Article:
When I was six years old, I had insomnia, and it was cute. I was little, and I had adorable fears the way children do: lizard monsters, cave monsters, bed monsters, closet monsters, invisible monsters. Just your basic monster stuff.
When I was nine, I had insomnia, and it was disturbing. AIDS was a big thing at this time, and the Portland Public School System had decided that every kid needed to know about it in explicit detail. We watched a movie in social studies about this guy who has unprotected sex with like four people in his whole life and, in so doing, accidentally infects four HUNDRED people or something with AIDS, and all of them die. I just knew I was going to get AIDS. There was no question about it. I couldn't sleep, and I tried to wake my mom up to explain to her how I was going to die of AIDS soon, and just because she sometimes shared a fork with me, she would also probably die of AIDS.
When I was sixteen, I had insomnia, and it was kind of nice. I would stay up late into the night watching VH1 (they only played music videos after midnight at the time), and I painted portraits of strangers from magazines on pieces of scrap wood I stole from behind the children's theater I worked at. (Maybe "stole" is the wrong word, since the wood was in the dumpster, but I think it makes me sound more like a badass.)
When I was twenty-one, I had insomnia, and it was useful. I had read somewhere that Albert Einstein only slept four hours every night, and I decided that that was just the case for me, too. I pulled an all-nighter every Wednesday to get the school paper to the press on time, and I found that terribly exciting. I got to stay in the Student Center way after it was all shut down, and sometimes I'd poke my head around the shadowy corners and try to guess what the Director of Student Affairs did on her lunch breaks. One time I photocopied my butt.
It's not that I was never tired. I was always tired. At first, I wasn't that into coffee, so I drank Red Bull and different iterations of Red Bull that came in bigger cans. (My favorite, I think, was this energy drink called Monster, which was neon green and tasted approximately like I assumed plutonium tasted like. The fact that I regularly put this in my body is nothing short of horrifying.) I was not only tired, but I was totally irrational, basically all of the time. Since I never got any sleep, I had no emotional regulation. My highs and lows embarrassed roller coasters. I exactly resembled a person with bipolar disorder for most of my life, which is what I believed I had, because sometimes doctors told me I did.
And maybe I did -- or do, I don't know. Mental health has always been unbelievably fascinating but roughly unnavigable for me. (Maybe that's why I've picked a career path so closely aligned to it.) But then I started teaching, and a lot about my life had to change.
In journalism, you can muscle out a story over the course of two caffeine-addled days, and then pass out for a few hours, or watch a season of Buffy afterwards to decompress. In teaching, you have to wake up every morning and go to work, no matter how little you slept, no matter how much you don't want to. You have to put your damn pants on and compose yourself enough to stand in front of a room full of humans who are counting on you to be in at least some version of control of what is happening in the room. This was a nightmare previously unknown to me. Eventually, after the umpteenth day I ended by crying in the handicapped stall of the girl's bathroom, I had to succumb to the general human habit of getting eight hours of sleep a night.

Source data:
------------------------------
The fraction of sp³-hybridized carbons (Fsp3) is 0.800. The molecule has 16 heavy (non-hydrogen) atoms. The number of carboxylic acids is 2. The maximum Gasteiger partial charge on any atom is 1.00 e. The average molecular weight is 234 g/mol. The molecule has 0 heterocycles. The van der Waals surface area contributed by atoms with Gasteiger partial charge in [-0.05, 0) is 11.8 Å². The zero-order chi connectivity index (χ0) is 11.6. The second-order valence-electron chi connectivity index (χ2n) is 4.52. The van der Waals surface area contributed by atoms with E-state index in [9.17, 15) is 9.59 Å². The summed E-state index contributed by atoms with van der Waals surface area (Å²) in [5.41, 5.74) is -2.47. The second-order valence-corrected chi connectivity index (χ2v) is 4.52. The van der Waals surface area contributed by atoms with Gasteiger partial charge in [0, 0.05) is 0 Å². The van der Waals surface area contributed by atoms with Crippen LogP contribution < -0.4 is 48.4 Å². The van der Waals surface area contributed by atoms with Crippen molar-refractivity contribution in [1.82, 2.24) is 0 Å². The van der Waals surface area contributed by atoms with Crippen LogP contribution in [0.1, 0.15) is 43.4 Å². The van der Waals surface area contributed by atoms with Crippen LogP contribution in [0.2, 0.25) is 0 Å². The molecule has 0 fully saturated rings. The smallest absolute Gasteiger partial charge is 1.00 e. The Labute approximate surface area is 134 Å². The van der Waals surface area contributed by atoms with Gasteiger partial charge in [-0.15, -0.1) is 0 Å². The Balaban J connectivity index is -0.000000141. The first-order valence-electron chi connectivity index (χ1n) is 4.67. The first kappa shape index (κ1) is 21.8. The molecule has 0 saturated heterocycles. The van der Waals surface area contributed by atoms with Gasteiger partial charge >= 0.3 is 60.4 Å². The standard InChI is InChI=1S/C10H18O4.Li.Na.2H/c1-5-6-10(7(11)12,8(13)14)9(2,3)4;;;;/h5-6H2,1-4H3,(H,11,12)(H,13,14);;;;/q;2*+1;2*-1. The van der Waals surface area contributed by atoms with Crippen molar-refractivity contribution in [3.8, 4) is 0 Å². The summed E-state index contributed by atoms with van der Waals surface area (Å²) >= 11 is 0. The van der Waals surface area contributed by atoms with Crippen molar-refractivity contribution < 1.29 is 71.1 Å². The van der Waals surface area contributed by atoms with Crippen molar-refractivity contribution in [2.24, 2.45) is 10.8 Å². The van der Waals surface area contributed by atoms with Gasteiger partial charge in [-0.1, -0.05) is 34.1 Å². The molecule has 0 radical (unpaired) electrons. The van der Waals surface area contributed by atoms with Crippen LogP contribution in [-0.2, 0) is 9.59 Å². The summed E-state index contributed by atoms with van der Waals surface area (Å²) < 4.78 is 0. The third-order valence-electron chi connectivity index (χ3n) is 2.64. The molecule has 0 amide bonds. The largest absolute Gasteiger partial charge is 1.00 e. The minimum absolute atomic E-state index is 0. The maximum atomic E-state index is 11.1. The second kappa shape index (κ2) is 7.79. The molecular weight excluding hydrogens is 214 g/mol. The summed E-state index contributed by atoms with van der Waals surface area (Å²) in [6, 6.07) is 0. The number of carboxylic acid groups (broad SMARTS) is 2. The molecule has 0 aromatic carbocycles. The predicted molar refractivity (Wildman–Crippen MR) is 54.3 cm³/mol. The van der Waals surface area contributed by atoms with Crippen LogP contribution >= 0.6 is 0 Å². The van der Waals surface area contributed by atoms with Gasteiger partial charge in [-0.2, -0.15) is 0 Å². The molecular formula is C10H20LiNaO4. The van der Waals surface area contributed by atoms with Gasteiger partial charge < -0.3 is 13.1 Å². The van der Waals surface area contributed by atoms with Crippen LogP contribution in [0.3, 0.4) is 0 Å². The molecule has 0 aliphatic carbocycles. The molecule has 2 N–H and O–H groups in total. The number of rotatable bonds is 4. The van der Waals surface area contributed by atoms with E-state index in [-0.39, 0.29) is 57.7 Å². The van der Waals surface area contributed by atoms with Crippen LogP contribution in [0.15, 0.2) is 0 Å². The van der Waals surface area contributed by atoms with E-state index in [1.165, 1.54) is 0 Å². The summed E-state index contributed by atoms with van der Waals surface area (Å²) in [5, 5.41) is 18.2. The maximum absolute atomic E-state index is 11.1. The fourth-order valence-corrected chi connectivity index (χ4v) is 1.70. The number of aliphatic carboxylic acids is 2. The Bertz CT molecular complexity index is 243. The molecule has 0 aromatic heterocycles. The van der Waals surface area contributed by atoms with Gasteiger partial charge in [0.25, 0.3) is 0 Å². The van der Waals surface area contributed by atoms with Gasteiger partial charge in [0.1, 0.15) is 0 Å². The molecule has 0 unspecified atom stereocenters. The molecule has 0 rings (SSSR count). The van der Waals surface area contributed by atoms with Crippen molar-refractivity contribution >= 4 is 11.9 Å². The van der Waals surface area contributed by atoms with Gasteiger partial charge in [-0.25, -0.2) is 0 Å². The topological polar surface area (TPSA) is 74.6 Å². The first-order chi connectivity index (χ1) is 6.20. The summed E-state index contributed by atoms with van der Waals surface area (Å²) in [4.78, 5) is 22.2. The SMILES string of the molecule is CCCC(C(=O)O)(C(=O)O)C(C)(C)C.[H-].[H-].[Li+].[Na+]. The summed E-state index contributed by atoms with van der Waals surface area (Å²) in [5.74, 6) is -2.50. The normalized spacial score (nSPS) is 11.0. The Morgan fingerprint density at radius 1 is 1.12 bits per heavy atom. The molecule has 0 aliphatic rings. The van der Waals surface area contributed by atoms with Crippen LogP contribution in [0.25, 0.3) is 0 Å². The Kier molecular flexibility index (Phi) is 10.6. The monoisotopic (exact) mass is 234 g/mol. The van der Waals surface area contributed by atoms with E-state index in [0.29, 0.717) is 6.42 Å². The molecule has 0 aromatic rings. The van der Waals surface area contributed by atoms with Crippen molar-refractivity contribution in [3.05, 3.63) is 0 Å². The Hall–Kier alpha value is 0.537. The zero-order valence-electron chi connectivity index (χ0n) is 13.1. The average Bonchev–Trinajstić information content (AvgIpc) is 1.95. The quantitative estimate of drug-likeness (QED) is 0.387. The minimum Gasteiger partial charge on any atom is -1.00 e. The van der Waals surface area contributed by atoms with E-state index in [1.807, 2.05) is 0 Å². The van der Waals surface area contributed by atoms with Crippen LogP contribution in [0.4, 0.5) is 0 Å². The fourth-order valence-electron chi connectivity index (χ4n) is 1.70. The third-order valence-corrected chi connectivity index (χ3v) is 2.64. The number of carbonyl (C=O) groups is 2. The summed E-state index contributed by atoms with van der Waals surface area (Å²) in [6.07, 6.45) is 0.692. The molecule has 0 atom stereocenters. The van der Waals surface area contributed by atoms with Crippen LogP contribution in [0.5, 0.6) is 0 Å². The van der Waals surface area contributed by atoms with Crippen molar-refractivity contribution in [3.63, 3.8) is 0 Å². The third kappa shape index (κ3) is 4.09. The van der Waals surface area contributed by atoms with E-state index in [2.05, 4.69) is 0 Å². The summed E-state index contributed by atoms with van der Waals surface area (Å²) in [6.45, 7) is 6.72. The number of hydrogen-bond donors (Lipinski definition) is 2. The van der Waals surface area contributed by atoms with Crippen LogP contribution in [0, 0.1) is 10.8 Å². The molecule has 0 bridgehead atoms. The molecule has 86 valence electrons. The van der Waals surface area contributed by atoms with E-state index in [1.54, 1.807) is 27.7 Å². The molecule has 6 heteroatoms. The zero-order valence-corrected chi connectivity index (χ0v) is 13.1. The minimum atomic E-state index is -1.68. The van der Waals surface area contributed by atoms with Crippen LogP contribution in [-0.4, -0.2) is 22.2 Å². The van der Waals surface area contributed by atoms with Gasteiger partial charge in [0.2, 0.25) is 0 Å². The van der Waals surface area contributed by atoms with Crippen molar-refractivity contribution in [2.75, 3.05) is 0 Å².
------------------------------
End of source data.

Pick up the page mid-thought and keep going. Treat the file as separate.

Getting eight hours of sleep a night rocked my world. I suddenly found vast reserves of energy I had had no idea were there. I could go on jogs in the afternoon! I stopped eating irrationally! I began crying just once a day, rather than dozens of times in little chaotic bursts! The non-insomniac version of myself was awesome.
And this is why I say I am not sure that I ever had bipolar disorder, because once I started sleeping like a normal person, those mood swings tempered themselves, and I began to feel pretty even-keel most of the time. I was beginning to look frighteningly like a normal, well-adjusted adult.
But then there are times -- like last night, and lots of nights recently -- where the insomnia creeps back, like someone you used to date who has very big hands, and knows just the right back-handed compliment to give you to get into bed while simultaneously making you feel like shit. It's been arriving pretty much every night for two weeks: a deep worry that I can feel my bones; an anxiety that won't be ignored.
I am tired right now. I am writing this, and I am tired. I can feel that my emotional compass is off. I trust that given the perfect storm of alcohol and old photographs, I would scream with laughter before collapsing in sobs into an empty bathtub.
There are all these books about what to do: don't look at any screens an hour before you want to go to bed; read boring books like Wuthering Heights or Middlesex; exercise during the day; eat carbs around six; get rid of ambient light; etc. I've done all the things, and still I find myself staring at a clock at 2 in the morning, thinking about all the time that's being wasted.
Cats sleep for 80 percent of the day. This is a fact. Sometimes I leave the house for work, and a cat falls asleep on my pillow right as I am leaving; then, when I come home, the cat is still asleep on my pillow, in the exact same position. How can they manage it? Aren't they worried that they'll never get their manuscript published at that rate?
I know all the words to tell myself to let it all go, but they're just words. I don't really believe them. For now, I will have to entertain this affair with insomnia, hooking up with it and yawning next to it with the kind of delicious shame enjoyed hours after the morning's come.